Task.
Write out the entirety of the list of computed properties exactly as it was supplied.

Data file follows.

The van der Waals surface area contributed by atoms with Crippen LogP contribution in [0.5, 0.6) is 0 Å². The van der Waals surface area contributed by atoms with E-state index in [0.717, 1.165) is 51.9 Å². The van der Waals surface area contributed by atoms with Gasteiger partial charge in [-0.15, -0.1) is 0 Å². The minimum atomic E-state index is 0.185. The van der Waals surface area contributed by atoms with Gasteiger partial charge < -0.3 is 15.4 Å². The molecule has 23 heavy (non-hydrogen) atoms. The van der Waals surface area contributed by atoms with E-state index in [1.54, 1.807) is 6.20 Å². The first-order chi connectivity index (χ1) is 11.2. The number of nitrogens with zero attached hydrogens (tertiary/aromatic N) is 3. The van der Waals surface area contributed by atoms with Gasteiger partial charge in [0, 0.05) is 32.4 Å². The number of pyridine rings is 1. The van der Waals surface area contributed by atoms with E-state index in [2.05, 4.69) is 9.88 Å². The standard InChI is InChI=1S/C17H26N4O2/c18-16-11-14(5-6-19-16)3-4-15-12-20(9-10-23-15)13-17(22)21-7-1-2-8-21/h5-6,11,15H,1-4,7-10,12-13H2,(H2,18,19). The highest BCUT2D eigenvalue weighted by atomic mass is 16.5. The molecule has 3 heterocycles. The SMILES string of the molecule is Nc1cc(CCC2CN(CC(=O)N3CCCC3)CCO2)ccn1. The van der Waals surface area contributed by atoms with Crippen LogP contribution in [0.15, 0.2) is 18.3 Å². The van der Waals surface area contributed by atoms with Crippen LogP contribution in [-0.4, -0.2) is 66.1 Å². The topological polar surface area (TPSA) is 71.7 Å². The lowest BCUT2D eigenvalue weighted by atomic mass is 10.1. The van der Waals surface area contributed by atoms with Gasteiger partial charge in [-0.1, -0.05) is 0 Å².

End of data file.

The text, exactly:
The van der Waals surface area contributed by atoms with Crippen LogP contribution in [0.5, 0.6) is 0 Å². The van der Waals surface area contributed by atoms with E-state index in [0.717, 1.165) is 51.9 Å². The van der Waals surface area contributed by atoms with Gasteiger partial charge in [-0.15, -0.1) is 0 Å². The minimum atomic E-state index is 0.185. The van der Waals surface area contributed by atoms with Gasteiger partial charge < -0.3 is 15.4 Å². The molecule has 23 heavy (non-hydrogen) atoms. The van der Waals surface area contributed by atoms with E-state index in [1.54, 1.807) is 6.20 Å². The first-order chi connectivity index (χ1) is 11.2. The number of nitrogens with zero attached hydrogens (tertiary/aromatic N) is 3. The van der Waals surface area contributed by atoms with Gasteiger partial charge in [0, 0.05) is 32.4 Å². The number of pyridine rings is 1. The van der Waals surface area contributed by atoms with E-state index in [2.05, 4.69) is 9.88 Å². The standard InChI is InChI=1S/C17H26N4O2/c18-16-11-14(5-6-19-16)3-4-15-12-20(9-10-23-15)13-17(22)21-7-1-2-8-21/h5-6,11,15H,1-4,7-10,12-13H2,(H2,18,19). The highest BCUT2D eigenvalue weighted by atomic mass is 16.5. The molecule has 3 heterocycles. The SMILES string of the molecule is Nc1cc(CCC2CN(CC(=O)N3CCCC3)CCO2)ccn1. The van der Waals surface area contributed by atoms with Crippen LogP contribution in [0.15, 0.2) is 18.3 Å². The van der Waals surface area contributed by atoms with Crippen LogP contribution in [-0.4, -0.2) is 66.1 Å². The topological polar surface area (TPSA) is 71.7 Å². The lowest BCUT2D eigenvalue weighted by atomic mass is 10.1. The van der Waals surface area contributed by atoms with Gasteiger partial charge in [-0.1, -0.05) is 0 Å².